4

Since the comment answered your question I'll just go ahead and set out a more generalised version. It's straightforward to simplify things back down to your case. Consider the following continuity equation: $$ \dot{N}(x,t) = -\nabla\cdot\vec{\Gamma}(x,t) + S(x,t), $$ where $\vec{\Gamma}(x,t)$ is the flux (in your case $\vec{\Gamma}(x,t)= -D\nabla N(x,t)$, ...


4

The mechanism of EM radiation emission in dilute gases is different from solids, liquids and dense gases. In a solid the main source of the continuous emission, i.e. black body emission, is lattice vibrations causing local oscillations in electron density. The resulting transient dipoles emit EM just like any oscillating dipole. This isn't a resonant ...


3

As far as I know, Gallavotti proved the ergodicity of the Lorentz gas, while Sinai proved that of a system of $N \leq 5$ rigid spheres. Anyway, this is a minor detail. For certain aspects, a more suitable model for the Drude model is the Boltzmann gas. Lanford has shown (in 1970s, I think) that the entropy for this model is always increasing, but anyone has ...


3

To understand the physics of inflated balloons you have to understand curved membranes under tension. If there's a membrane under tension $T$ (for simplicity assumed to be isotropic), with fluids on both sides, it will be flat (planar) unless there is a pressure difference between the two fluids. If you notice that it's curved with radius of curvature $R$ ...


3

The velocity of the system after collision is $$ V=\frac{m_b}{m_b+m_s}v_b $$ The lost of kinetic energy can be assumed as the ejected heat in question, \begin{align} \Delta KE &= m_b v_b^2 /2 - (m_b+m_s)V^2 /2\\ &= m_b v_b^2 /2 - \frac{m_b^2}{m_b+m_s}v_b^2 /2\\ &= m_b v_b^2/2 \left(1-\frac{m_b}{m_b+m_s} \right)\\ ...


3

The thermal energy of a system is $$ E = f \frac{1}{2} k T $$ where $f$ is the number of degrees of freedom of the theory - which is roughly speaking the number of dimensions it is allowed to move in. For instance, if you are talking about an atom in 3 space dimensions, then the atom can move along the 3 axes and hence $f=3\implies E = \frac{3}{2} kT$. If ...


3

The internal energy of the gas should not include the $GPE$. A well-known example of how things work in this way is stars. Protostars have to heat up before they can produce energy through fusion. The initial temperature increase comes from the transfer of $GPE$ to $KE$ as the particles condense. As the gas loses $GPE$, it gains $KE$ (and therefore ...


3

The first part is handled well by Chris Drost - the kinetic particle energies are a lot larger than their interaction energies, so the gas can be considered (approximately) ideal. The last part - yes, as long as the Coulomb energy is a lot lower than the thermal energy then the protons or He ions can be considered an ideal gas with the appropriate average ...


2

The molecular chaos assumption is not that all particle velocities are always uncorrelated. If you make two particles collide, of course their final velocities will be correlated. Rather, molecular chaos assumes that between collision events, each particle has "forgotten" that its velocity came from a prior collision. Since the particles have no way to ...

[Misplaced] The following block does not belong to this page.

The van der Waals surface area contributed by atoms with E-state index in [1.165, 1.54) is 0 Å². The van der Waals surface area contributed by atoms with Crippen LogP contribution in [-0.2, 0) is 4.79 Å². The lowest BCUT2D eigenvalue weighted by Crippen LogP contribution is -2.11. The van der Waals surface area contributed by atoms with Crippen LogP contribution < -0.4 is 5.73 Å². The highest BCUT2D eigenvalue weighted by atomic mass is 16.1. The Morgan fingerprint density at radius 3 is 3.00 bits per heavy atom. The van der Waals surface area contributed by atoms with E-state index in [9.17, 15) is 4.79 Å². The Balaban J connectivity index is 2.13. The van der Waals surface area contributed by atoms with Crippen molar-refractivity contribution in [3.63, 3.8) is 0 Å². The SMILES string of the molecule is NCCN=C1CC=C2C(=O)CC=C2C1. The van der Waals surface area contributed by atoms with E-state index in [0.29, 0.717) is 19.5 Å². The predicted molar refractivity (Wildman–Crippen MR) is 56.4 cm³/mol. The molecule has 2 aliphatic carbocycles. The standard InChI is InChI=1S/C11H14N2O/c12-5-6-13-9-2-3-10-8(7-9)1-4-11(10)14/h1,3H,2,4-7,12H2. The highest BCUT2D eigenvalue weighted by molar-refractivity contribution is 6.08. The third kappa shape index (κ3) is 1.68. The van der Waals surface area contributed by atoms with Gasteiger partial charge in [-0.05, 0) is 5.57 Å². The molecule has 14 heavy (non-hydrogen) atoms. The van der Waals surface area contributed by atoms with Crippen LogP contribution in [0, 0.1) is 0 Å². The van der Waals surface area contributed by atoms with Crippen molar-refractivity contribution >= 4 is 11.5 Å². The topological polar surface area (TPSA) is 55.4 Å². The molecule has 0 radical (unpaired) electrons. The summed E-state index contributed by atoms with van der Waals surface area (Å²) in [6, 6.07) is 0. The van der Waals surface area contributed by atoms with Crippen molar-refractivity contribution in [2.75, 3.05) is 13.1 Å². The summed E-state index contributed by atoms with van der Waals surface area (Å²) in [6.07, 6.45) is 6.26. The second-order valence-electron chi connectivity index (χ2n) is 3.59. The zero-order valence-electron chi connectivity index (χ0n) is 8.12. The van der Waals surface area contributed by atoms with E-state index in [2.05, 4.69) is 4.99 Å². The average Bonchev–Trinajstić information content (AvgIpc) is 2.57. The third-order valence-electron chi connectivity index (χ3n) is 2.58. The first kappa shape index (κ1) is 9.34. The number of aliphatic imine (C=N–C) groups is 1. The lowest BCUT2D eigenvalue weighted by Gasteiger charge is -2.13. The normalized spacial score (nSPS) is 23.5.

2

When calculating expectation values, you need to know a few things: What is my random variable? What is my distribution function? What is my desired quantity in terms of the random variable? The general form in one dimension would look like this $$ \langle G(x) \rangle = \frac{\int_{x_{min}}^{x_{max}} f(x) G(x) dx}{\int_{x_{min}}^{x_{max}} f(x) dx} \, ...


2

Ok, so David Hammen (rightly) debunked my previous answer, but I want to have another go because I feel that he hasn't provided a clear explanation of the molecular basis of hydrostatic pressure in a gas, which was the OP's original question: I agree with David that, in a steady state, increased kinetic energy of the molecules is not the answer, as that ...


2

how can then there be same temperature at each & every point of the system? Temperature is a bulk property of a system. Once a system has reached thermal equilibrium, it will not be the case that each object in the system has the same KE. Instead, there is a well-defined distribution of energies for the objects in the system. For everyday ...


2

G.J.M. Hagelaar and L.C. Pitchford give an elegant derivation of fluid equations in the scope of two-term formulation of the Boltzmann equation. Yours equation above appears in (39) (see "Solving the Boltzmann equation to obtain electron transport coefficients and rate coefficients for fluid models", http://dx.doi.org/10.1088/0963-0252/14/4/011)


2

I think Maxwell-Boltzmann distribution should be valid for molecules in liquid too, at least according to classical statistical physics, because the factor $e ^{−\beta p^2/2m}$ in the Gibbs-Boltzmann probability density does not depend on potential energy and is the same whether the molecule is in gas, or a liquid. I do not know if there is a measurement ...


2

When one says that "kinetic energy is conserved in an elastic collision" that means that the total kinetic energy of the system of particles involved in the collision doesn't change. It does not mean that the kinetic energy of each particle is unchanged. For a two particle system, the kinetic energy of each will change, but the sum won't. Also, your ...